by Matthew L. Schafer
A July 2nd internal memo from the Public Affairs Office at the Department of Defense outlines a new media strategy for the war in Afghanistan. The memo comes after General Stanley McChrystal’s ouster last month as the leader of operations in Afghanistan. McChrystal was relieved of his command after embarrassing and disparaging remarks appeared in a Rolling Stone article.
The office hopes the new press strategy outlined in the memo will “put military and civilian initiatives in ongoing, regular, comprehensible, and credible context” for the public. The Department of Defense strategy has an uphill battle ahead of it as a recent poll by Newsweek showed that over half of all American’s disapprove of President Obama’s handling of the war in Afghanistan and almost half of Americans believe that the United States is losing the war.
Among the recommendations in the memo written by the Assistant Secretary of Defense for Public Affairs Douglas Wilson, the office recommends consistent interaction with the media, regular press briefings, briefings both before and after embedding, and increased use of local media. The memo also suggested that terms like “win” and “lose” be replaced with “better metrics and measurements of progress.” It is unclear what those metrics may include.
The newly uncovered memo was issued the same day as a heavily reported memo titled “Interaction with the Media.” In that memo Secretary of Defense Robert Gates expressed his frustrations with the armed forces’ dealings with the media.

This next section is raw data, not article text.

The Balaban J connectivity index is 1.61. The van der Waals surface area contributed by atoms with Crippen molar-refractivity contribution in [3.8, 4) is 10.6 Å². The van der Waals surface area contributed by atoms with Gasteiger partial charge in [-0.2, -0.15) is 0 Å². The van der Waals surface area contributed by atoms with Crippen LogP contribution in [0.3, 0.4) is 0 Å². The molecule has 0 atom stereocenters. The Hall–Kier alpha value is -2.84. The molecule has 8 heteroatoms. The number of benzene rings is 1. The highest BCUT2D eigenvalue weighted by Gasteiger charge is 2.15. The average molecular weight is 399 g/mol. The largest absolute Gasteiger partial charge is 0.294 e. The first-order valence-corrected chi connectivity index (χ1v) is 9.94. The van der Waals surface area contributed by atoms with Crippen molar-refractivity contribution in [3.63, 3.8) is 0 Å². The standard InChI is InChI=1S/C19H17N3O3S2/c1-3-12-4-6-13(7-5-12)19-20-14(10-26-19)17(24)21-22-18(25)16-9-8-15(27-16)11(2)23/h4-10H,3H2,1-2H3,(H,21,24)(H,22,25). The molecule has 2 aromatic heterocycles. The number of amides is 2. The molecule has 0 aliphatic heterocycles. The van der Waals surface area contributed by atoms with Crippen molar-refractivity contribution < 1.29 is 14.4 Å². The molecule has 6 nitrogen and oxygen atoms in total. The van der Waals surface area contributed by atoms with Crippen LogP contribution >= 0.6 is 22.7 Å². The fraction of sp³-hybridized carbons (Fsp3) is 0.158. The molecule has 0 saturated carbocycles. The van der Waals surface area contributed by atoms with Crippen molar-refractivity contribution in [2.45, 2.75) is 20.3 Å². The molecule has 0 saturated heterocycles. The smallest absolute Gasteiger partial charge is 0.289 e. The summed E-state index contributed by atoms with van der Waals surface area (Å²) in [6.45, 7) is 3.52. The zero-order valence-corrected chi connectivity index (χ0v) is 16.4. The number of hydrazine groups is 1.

“I am concerned that the Department has grown lax in how we engage with the media,” Gates wrote. “We must deal with the media in a manner that safeguards information protected by law.”
The new memos are exemplars of the awkward and sometimes edgy relationship between the media and the government.
Gates signs off reminding top officials that future communication with media should be directed through the Public Affairs Office of the Assistant Secretary of Defense. He also orders that all interviewees must notify the Office of Public Affairs of their contact with the media, writing that the Department of Defense has “far too many people talking to the media outside of channels.”
The new memos are exemplars of the awkward and sometimes edgy relationship between the media and the government. Media critics have criticized the journalist embedding program, which was used extensively during the beginning of the Iraq War, saying that reporters were too close to the people they were supposed to cover and that the rules for embeds were too strict.
“The danger to the embedding process is that when you are part of the troops that you’re going in with, these are your fellow human beings,” Journalism Professor Robert Thompson told PBS in 2003. “You are being potentially shot at together, and I think there is a sense that you become part of that group in a way that a journalist doesn’t necessarily want to be.”
In a way the most recent memos mark a return to the Department of Defense’s tight military policy established at the beginning of the Iraq war. In 2001, a memo from the same office that released the July 2nd memo reinforced a 1991 ban on the filming of returning coffins from the theatre. The ban was later lifted.
“There will be no arrival ceremonies for, or media coverage of, deceased military personnel returning to or departing from Dover AFB or Ramstein AFB, to include interim stops,” the November 2001 memo read.
Despite the restrictions of the past, the Defense Department is arguing that the new press policies will facilitate greater communication between the press and the media. Indeed, Gates wrote in his July 2nd memo that the goal of the Department of Defense was “to be as open, accessible, and transparent as possible.” Whether these rules will make the military more transparent, however, remains to be seen.